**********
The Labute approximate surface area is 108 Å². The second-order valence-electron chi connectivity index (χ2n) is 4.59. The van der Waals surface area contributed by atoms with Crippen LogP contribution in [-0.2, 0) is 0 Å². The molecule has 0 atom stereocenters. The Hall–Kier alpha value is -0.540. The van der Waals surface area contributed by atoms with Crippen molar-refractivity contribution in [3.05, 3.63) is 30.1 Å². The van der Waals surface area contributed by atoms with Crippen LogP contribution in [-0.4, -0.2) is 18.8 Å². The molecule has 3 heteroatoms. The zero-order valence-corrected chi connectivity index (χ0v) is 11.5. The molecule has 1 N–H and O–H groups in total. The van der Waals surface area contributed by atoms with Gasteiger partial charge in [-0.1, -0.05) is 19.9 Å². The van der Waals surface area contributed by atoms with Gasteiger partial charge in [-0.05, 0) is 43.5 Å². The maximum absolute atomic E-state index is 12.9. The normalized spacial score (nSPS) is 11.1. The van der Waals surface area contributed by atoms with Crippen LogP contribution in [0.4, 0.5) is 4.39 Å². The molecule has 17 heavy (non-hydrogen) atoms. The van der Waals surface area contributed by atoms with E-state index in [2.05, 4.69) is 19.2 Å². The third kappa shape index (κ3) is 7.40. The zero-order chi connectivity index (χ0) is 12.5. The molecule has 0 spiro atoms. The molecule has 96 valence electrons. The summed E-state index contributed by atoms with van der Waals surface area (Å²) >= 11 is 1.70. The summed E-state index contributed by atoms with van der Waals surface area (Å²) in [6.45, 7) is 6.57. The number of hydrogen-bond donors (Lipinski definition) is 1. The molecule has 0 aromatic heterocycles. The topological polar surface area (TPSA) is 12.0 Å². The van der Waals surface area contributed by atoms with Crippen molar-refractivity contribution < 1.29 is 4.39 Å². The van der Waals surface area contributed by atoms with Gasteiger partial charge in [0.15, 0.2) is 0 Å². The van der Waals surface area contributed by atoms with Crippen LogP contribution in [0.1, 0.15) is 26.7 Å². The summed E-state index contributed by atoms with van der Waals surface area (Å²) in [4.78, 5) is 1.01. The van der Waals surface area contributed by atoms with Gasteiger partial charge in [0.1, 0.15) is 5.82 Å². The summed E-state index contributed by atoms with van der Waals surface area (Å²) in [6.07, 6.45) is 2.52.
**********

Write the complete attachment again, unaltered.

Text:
The Labute approximate surface area is 108 Å². The second-order valence-electron chi connectivity index (χ2n) is 4.59. The van der Waals surface area contributed by atoms with Crippen LogP contribution in [-0.2, 0) is 0 Å². The molecule has 0 atom stereocenters. The Hall–Kier alpha value is -0.540. The van der Waals surface area contributed by atoms with Crippen molar-refractivity contribution in [3.05, 3.63) is 30.1 Å². The van der Waals surface area contributed by atoms with Crippen LogP contribution in [-0.4, -0.2) is 18.8 Å². The molecule has 3 heteroatoms. The zero-order valence-corrected chi connectivity index (χ0v) is 11.5. The molecule has 1 N–H and O–H groups in total. The van der Waals surface area contributed by atoms with Gasteiger partial charge in [-0.1, -0.05) is 19.9 Å². The van der Waals surface area contributed by atoms with Gasteiger partial charge in [-0.05, 0) is 43.5 Å². The maximum absolute atomic E-state index is 12.9. The normalized spacial score (nSPS) is 11.1. The van der Waals surface area contributed by atoms with Crippen LogP contribution in [0.4, 0.5) is 4.39 Å². The molecule has 17 heavy (non-hydrogen) atoms. The van der Waals surface area contributed by atoms with E-state index in [2.05, 4.69) is 19.2 Å². The third kappa shape index (κ3) is 7.40. The zero-order chi connectivity index (χ0) is 12.5. The molecule has 0 spiro atoms. The molecule has 96 valence electrons. The summed E-state index contributed by atoms with van der Waals surface area (Å²) >= 11 is 1.70. The summed E-state index contributed by atoms with van der Waals surface area (Å²) in [6.45, 7) is 6.57. The number of hydrogen-bond donors (Lipinski definition) is 1. The molecule has 0 aromatic heterocycles. The topological polar surface area (TPSA) is 12.0 Å². The van der Waals surface area contributed by atoms with Crippen molar-refractivity contribution < 1.29 is 4.39 Å². The van der Waals surface area contributed by atoms with Gasteiger partial charge in [0.15, 0.2) is 0 Å². The van der Waals surface area contributed by atoms with Crippen LogP contribution in [0.1, 0.15) is 26.7 Å². The summed E-state index contributed by atoms with van der Waals surface area (Å²) in [4.78, 5) is 1.01. The van der Waals surface area contributed by atoms with Gasteiger partial charge in [0.1, 0.15) is 5.82 Å². The summed E-state index contributed by atoms with van der Waals surface area (Å²) in [6.07, 6.45) is 2.52.